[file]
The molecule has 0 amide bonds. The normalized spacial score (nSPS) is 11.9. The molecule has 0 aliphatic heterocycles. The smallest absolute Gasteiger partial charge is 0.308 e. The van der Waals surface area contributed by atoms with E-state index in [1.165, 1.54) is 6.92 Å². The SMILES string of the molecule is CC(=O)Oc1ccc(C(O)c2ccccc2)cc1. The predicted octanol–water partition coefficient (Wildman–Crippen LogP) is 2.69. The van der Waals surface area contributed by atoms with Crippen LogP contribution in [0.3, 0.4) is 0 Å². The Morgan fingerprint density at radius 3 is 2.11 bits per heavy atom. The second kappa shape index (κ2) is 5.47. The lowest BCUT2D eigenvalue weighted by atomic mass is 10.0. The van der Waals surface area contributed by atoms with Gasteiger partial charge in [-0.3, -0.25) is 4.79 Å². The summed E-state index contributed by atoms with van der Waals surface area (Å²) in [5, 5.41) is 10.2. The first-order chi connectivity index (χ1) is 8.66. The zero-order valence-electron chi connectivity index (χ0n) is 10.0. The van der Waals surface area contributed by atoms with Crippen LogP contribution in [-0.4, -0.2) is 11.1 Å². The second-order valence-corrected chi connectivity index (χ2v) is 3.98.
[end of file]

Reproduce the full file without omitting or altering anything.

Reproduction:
The molecule has 0 amide bonds. The normalized spacial score (nSPS) is 11.9. The molecule has 0 aliphatic heterocycles. The smallest absolute Gasteiger partial charge is 0.308 e. The van der Waals surface area contributed by atoms with E-state index in [1.165, 1.54) is 6.92 Å². The SMILES string of the molecule is CC(=O)Oc1ccc(C(O)c2ccccc2)cc1. The predicted octanol–water partition coefficient (Wildman–Crippen LogP) is 2.69. The van der Waals surface area contributed by atoms with Crippen LogP contribution in [0.3, 0.4) is 0 Å². The Morgan fingerprint density at radius 3 is 2.11 bits per heavy atom. The second kappa shape index (κ2) is 5.47. The lowest BCUT2D eigenvalue weighted by atomic mass is 10.0. The van der Waals surface area contributed by atoms with Gasteiger partial charge in [-0.3, -0.25) is 4.79 Å². The summed E-state index contributed by atoms with van der Waals surface area (Å²) in [5, 5.41) is 10.2. The first-order chi connectivity index (χ1) is 8.66. The zero-order valence-electron chi connectivity index (χ0n) is 10.0. The van der Waals surface area contributed by atoms with Crippen LogP contribution in [-0.4, -0.2) is 11.1 Å². The second-order valence-corrected chi connectivity index (χ2v) is 3.98.